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Chicago Blackhawks

The NHL was separated into two divisions for the last time in 1937-38. Toronto finished first in the Canadian Division, while the Boston Bruins won the American Division. The two division winners faced off in a best of five series to decide which of the teams would advance to the Stanley Cup final. Gordie Drillon, who had led the NHL in scoring during the regular season, helped the Leafs eliminate the Bruins in three straight games. Meanwhile, the rival New York Americans defeated the New York Rangers in three games and Chicago beat Montreal two games to one. The winners met, with the Black Hawks dumping New York to earn the opportunity to face the Leafs for the Stanley Cup. Hawks' goalie Mike Karakas had broken his toe in the series against the Americans, and was unable to start the Cup final. Chicago manager/coach Bill Stewart announced that the Hawks would use the New York Rangers' Dave Kerr in net, but the Leafs' Conn Smythe objected. Kerr had, after all, finished second in the NHL with a goals-against average of just 2.00. Stewart and Smythe got into a shoving match, with the result that the Hawks were forced to use Alfie Moore -- a seldom-used goaltender for the New York Americans. The drama unfolded with Moore and the Hawks winning game one 3-1. In game two, the NHL ruled that Moore was ineligible to play, so the Black Hawks were forced to use their minor league goaltender Paul Goodman. Toronto won the game 5-1. Mike Karakas returned with a reinforced skate, ready to play game three. The Hawks won the game 2-1. In game four, Chicago defeated Toronto 4-1 to win the best of five Stanley Cup final three games to one. The Hawks, with a line-up comprised 50 percent of American-born players, won their first Stanley Cup since 1933-34.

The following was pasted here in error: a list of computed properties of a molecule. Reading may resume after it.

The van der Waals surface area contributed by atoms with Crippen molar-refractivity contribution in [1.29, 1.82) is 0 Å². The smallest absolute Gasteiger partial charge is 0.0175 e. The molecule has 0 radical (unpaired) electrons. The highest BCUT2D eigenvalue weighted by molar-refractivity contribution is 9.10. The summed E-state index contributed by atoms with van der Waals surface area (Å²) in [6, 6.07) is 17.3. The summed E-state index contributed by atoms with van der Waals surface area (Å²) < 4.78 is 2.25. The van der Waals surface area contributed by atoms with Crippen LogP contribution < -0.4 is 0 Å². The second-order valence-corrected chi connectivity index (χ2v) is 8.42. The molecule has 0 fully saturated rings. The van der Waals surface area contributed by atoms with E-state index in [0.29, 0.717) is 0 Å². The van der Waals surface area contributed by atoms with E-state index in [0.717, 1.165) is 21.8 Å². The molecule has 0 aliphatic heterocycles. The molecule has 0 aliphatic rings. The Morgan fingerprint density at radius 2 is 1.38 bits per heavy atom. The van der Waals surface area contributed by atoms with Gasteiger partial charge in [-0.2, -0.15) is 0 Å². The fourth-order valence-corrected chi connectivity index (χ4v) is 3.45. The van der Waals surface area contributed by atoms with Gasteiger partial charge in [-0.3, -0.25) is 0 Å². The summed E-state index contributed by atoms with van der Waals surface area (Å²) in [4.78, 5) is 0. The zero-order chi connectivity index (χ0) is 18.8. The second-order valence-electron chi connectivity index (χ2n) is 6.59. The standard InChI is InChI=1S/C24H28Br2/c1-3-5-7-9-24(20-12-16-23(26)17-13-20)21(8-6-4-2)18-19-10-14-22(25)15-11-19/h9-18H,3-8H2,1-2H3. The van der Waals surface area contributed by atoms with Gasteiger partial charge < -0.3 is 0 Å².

Chicago Blackhawks
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